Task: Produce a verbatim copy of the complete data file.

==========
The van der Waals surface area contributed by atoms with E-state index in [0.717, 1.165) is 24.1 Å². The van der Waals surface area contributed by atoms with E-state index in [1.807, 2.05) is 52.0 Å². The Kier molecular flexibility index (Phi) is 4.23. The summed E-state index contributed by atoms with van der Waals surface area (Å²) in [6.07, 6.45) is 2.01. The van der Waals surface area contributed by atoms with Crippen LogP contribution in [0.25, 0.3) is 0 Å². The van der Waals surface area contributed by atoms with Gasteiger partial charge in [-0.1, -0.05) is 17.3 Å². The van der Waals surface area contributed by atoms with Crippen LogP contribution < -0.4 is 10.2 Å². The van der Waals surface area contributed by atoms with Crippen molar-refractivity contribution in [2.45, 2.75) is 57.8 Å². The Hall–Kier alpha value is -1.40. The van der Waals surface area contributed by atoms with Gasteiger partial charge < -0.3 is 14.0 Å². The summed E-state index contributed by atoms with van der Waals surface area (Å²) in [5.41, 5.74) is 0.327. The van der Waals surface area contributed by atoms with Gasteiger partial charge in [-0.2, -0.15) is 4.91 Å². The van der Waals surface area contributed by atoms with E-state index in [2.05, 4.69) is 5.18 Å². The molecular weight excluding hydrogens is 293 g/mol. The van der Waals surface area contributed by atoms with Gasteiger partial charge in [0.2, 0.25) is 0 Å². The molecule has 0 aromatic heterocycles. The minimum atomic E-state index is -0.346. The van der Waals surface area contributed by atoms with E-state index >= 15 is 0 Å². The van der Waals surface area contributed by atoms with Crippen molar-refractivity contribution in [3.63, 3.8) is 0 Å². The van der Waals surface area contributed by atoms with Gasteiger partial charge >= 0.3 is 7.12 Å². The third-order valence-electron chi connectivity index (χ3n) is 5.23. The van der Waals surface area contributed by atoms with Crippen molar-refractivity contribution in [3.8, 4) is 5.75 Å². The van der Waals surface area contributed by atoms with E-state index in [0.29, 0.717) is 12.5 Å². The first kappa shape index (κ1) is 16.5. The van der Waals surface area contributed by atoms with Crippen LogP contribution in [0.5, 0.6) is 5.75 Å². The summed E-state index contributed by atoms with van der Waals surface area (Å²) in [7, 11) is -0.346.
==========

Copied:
The van der Waals surface area contributed by atoms with E-state index in [0.717, 1.165) is 24.1 Å². The van der Waals surface area contributed by atoms with E-state index in [1.807, 2.05) is 52.0 Å². The Kier molecular flexibility index (Phi) is 4.23. The summed E-state index contributed by atoms with van der Waals surface area (Å²) in [6.07, 6.45) is 2.01. The van der Waals surface area contributed by atoms with Crippen LogP contribution in [0.25, 0.3) is 0 Å². The van der Waals surface area contributed by atoms with Gasteiger partial charge in [-0.1, -0.05) is 17.3 Å². The van der Waals surface area contributed by atoms with Crippen LogP contribution < -0.4 is 10.2 Å². The van der Waals surface area contributed by atoms with Crippen molar-refractivity contribution in [2.45, 2.75) is 57.8 Å². The Hall–Kier alpha value is -1.40. The van der Waals surface area contributed by atoms with Gasteiger partial charge < -0.3 is 14.0 Å². The summed E-state index contributed by atoms with van der Waals surface area (Å²) in [5.41, 5.74) is 0.327. The van der Waals surface area contributed by atoms with Gasteiger partial charge in [-0.2, -0.15) is 4.91 Å². The van der Waals surface area contributed by atoms with E-state index in [2.05, 4.69) is 5.18 Å². The molecular weight excluding hydrogens is 293 g/mol. The van der Waals surface area contributed by atoms with Gasteiger partial charge in [0.2, 0.25) is 0 Å². The molecule has 0 aromatic heterocycles. The minimum atomic E-state index is -0.346. The van der Waals surface area contributed by atoms with E-state index >= 15 is 0 Å². The van der Waals surface area contributed by atoms with Crippen molar-refractivity contribution in [3.63, 3.8) is 0 Å². The van der Waals surface area contributed by atoms with Gasteiger partial charge >= 0.3 is 7.12 Å². The third-order valence-electron chi connectivity index (χ3n) is 5.23. The van der Waals surface area contributed by atoms with Crippen molar-refractivity contribution in [3.8, 4) is 5.75 Å². The van der Waals surface area contributed by atoms with E-state index in [0.29, 0.717) is 12.5 Å². The first kappa shape index (κ1) is 16.5. The van der Waals surface area contributed by atoms with Crippen LogP contribution in [0.5, 0.6) is 5.75 Å². The summed E-state index contributed by atoms with van der Waals surface area (Å²) in [7, 11) is -0.346.